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NEW BRUNSWICK, NJ—Superintendent Aubrey Johnson confirmed that the city school district is backing off its plan to use a warehouse building on Van Dyke Avenue as an elementary school this year.
The “warehouse school” had previously hosted students while a new elementary school and new high school were constructed, sparking opposition from parents and community leaders.
Students finally left the warehouse when the new Redshaw Elementary School opened in January, but officials indicated it might be brought back into service to combat overcrowding in September.
Instead, Johnson says the district has “found some additional seats” inside the McKinley Community School, a K-8 facility also located on Van Dyke Avenue.
The new superintendent says some fifth-grade classes will be re-located to McKinley, and some students who were previously being bused to the district’s Middle School will also be sent there.
“The only school that may be a little over[crowded] will be the Middle School,” Johnson told New Brunswick Today.
Johnson said the district is looking into the possibility of doing special programs at the warehouse for “gifted and talented” children in New Brunswick, but that he was not in favor of using it as a full-time school due to concerns about the safety and layout of the building.
The Lincoln Elementary School on Bartlett Street is the district’s oldest facility, and it has also been the most overcrowded in recent years.
Just a few weeks ago, it seemed that some or all of Lincoln’s students might find themselves in the warehouse school this fall.
Under previous Superintendent Richard Kaplan, the Board of Education had pursued plans to open a new school about eight blocks away from Lincoln, at the site of the St. Peter’s private school campus that closed five years ago.
But towards the end of Kaplan’s tenure, it became clear that the new school would not be ready in time for the 2015-2016 school year, forcing Johnson and the Board of Education to adapt.
First predicted for a September 2015 opening, officials then said they hoped to open the new school would be ready by January 2016. Now, Johnson says he is backing off of that timeline.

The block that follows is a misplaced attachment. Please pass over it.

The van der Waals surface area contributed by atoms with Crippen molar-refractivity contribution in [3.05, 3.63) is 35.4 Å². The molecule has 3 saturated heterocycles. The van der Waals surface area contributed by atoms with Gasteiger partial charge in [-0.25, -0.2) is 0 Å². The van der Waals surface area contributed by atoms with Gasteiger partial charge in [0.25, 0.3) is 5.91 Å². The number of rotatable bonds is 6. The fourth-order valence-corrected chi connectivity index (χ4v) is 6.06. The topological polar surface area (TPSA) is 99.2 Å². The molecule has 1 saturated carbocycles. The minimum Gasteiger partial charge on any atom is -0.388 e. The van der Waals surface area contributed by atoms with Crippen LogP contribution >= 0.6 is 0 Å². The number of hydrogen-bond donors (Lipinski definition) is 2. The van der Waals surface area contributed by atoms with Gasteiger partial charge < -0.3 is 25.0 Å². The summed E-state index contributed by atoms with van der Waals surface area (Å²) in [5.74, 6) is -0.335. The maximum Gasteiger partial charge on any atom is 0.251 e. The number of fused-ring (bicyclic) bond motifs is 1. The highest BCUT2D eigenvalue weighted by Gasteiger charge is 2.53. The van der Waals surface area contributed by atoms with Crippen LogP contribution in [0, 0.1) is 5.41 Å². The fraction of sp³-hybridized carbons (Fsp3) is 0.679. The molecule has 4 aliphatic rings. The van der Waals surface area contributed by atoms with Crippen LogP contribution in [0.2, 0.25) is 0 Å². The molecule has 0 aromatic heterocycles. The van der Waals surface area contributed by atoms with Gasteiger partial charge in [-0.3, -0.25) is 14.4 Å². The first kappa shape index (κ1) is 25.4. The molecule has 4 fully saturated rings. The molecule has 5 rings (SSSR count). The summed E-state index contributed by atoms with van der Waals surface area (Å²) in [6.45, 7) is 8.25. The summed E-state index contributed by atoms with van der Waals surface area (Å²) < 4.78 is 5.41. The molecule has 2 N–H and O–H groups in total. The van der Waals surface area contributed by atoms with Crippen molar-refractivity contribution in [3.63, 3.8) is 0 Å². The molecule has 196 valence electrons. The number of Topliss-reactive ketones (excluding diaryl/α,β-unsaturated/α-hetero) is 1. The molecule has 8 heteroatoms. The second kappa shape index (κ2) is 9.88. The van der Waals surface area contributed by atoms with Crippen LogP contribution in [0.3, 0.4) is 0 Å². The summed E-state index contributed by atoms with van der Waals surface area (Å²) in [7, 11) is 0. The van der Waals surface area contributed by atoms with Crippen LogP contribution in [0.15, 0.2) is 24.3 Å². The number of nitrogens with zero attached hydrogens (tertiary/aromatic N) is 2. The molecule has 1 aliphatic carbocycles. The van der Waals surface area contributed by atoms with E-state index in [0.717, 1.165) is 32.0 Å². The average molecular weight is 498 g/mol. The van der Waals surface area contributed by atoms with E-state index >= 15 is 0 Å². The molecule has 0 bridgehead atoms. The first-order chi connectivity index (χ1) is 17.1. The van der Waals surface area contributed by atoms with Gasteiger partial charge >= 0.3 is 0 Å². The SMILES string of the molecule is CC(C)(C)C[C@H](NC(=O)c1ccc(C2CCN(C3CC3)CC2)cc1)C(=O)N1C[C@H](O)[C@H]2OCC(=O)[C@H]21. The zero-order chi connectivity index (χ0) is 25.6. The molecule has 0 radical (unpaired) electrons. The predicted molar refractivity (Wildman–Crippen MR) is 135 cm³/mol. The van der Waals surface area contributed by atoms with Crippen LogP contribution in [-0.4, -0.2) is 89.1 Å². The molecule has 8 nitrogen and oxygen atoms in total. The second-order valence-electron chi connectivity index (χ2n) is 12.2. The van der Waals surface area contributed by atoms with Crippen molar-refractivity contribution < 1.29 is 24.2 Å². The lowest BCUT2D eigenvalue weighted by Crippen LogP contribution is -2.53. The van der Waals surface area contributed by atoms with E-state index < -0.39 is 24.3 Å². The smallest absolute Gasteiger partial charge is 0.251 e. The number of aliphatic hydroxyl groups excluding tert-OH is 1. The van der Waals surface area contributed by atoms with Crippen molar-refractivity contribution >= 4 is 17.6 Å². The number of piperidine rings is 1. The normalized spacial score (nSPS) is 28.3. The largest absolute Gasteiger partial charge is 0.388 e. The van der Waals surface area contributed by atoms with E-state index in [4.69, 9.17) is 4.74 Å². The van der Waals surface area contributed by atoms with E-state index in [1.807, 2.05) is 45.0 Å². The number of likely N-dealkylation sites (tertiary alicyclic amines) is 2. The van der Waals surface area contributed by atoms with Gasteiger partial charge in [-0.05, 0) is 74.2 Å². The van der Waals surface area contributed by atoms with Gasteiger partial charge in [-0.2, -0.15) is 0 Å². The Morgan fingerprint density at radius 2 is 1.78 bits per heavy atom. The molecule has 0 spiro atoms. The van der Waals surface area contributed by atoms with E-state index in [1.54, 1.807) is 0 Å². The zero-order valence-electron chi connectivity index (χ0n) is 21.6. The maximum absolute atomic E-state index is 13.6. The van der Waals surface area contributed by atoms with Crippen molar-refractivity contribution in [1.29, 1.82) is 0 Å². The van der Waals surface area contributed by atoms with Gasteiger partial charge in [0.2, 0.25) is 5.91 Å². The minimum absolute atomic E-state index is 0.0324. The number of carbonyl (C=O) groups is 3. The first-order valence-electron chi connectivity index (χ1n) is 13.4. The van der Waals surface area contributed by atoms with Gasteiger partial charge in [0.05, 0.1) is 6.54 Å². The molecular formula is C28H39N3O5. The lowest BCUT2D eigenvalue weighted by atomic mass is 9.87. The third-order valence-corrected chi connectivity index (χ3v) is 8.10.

“It looks like we will be able to open the [former St. Peter’s] school for summer school,” said Johnson.
At his first Board of Education meeting since taking office July 1, Johnson said he was “re-evaluating” the moves the district would be making regarding facilities.
“There were some plans on the table but we have now decided to re-evaluate those plans and have some feedback from the community,” Johnson at the time.
The warehouse school, which officials refer to as the “swing space,” has never been used as anything but a school, though it was designed to be a warehouse.
New Brunswick Today attempted to learn more about the situation at the August 21 meeting of the Board of Education’s “Facilities Committee,” but it was abruptly cancelled when Committee Chairman Edward Spencer failed to show up.
Board members who did show were non-committal about the timeline for opening the new school, and about the potential uses of the warehouse, but the meeting was re-scheduled due to Spencer’s absence.
George Hendricks, the attorney for the Board of Education, clarified that members of the public are not permitted to attend committee meetings “unless specifically invited.”
Johnson said that he will again re-evaluate the overcrowding situation on October 1, but also indicated he does not want to move kids from one facility to another during the school year if he can help it.
“I’m not for moving kids around once the school year starts,” Johnson told New Brunswick Today.
Charlie is the founder and editor of New Brunswick Today, and the winner of the Awbrey Award for Community-Oriented Local Journalism. He is a proud Rutgers University journalism graduate and a community organizer, and an independent candidate for Mayor of New Brunswick.